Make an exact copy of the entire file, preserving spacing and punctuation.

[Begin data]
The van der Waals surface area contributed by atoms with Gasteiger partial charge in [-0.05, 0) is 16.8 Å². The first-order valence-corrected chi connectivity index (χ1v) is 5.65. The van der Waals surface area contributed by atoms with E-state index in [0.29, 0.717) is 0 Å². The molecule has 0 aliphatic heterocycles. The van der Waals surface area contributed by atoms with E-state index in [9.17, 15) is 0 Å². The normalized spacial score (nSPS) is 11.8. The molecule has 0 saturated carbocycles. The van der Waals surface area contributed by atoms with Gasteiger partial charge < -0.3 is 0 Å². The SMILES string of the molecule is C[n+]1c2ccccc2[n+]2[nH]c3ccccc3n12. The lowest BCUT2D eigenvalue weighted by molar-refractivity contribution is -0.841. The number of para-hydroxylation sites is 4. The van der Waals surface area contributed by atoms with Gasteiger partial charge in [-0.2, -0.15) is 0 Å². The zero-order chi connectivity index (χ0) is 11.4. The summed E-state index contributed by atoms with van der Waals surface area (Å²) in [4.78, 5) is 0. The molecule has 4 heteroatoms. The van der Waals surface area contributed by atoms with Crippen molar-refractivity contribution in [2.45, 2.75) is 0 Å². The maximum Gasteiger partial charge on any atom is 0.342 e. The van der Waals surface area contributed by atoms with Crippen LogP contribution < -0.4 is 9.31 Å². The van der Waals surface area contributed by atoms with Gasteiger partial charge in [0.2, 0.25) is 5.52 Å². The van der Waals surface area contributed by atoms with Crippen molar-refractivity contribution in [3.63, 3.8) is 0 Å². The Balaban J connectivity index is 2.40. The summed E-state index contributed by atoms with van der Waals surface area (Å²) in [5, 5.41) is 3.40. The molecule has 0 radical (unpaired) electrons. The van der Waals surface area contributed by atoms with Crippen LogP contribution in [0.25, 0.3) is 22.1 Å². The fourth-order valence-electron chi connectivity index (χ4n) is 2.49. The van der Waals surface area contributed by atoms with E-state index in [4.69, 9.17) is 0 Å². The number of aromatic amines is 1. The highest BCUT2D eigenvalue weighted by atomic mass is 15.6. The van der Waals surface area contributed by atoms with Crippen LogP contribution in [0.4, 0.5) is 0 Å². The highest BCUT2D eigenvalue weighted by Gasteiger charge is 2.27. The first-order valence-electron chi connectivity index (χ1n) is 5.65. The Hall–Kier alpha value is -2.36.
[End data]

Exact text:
The van der Waals surface area contributed by atoms with Gasteiger partial charge in [-0.05, 0) is 16.8 Å². The first-order valence-corrected chi connectivity index (χ1v) is 5.65. The van der Waals surface area contributed by atoms with E-state index in [0.29, 0.717) is 0 Å². The molecule has 0 aliphatic heterocycles. The van der Waals surface area contributed by atoms with E-state index in [9.17, 15) is 0 Å². The normalized spacial score (nSPS) is 11.8. The molecule has 0 saturated carbocycles. The van der Waals surface area contributed by atoms with Gasteiger partial charge < -0.3 is 0 Å². The SMILES string of the molecule is C[n+]1c2ccccc2[n+]2[nH]c3ccccc3n12. The lowest BCUT2D eigenvalue weighted by molar-refractivity contribution is -0.841. The number of para-hydroxylation sites is 4. The van der Waals surface area contributed by atoms with Gasteiger partial charge in [-0.2, -0.15) is 0 Å². The zero-order chi connectivity index (χ0) is 11.4. The summed E-state index contributed by atoms with van der Waals surface area (Å²) in [4.78, 5) is 0. The molecule has 4 heteroatoms. The van der Waals surface area contributed by atoms with Crippen molar-refractivity contribution in [2.45, 2.75) is 0 Å². The maximum Gasteiger partial charge on any atom is 0.342 e. The van der Waals surface area contributed by atoms with Crippen LogP contribution < -0.4 is 9.31 Å². The van der Waals surface area contributed by atoms with Gasteiger partial charge in [0.2, 0.25) is 5.52 Å². The van der Waals surface area contributed by atoms with Crippen molar-refractivity contribution in [3.63, 3.8) is 0 Å². The Balaban J connectivity index is 2.40. The summed E-state index contributed by atoms with van der Waals surface area (Å²) in [5, 5.41) is 3.40. The molecule has 0 radical (unpaired) electrons. The van der Waals surface area contributed by atoms with Crippen LogP contribution in [0.25, 0.3) is 22.1 Å². The fourth-order valence-electron chi connectivity index (χ4n) is 2.49. The van der Waals surface area contributed by atoms with E-state index in [4.69, 9.17) is 0 Å². The number of aromatic amines is 1. The highest BCUT2D eigenvalue weighted by atomic mass is 15.6. The van der Waals surface area contributed by atoms with Crippen LogP contribution in [0.4, 0.5) is 0 Å². The highest BCUT2D eigenvalue weighted by Gasteiger charge is 2.27. The first-order valence-electron chi connectivity index (χ1n) is 5.65. The Hall–Kier alpha value is -2.36.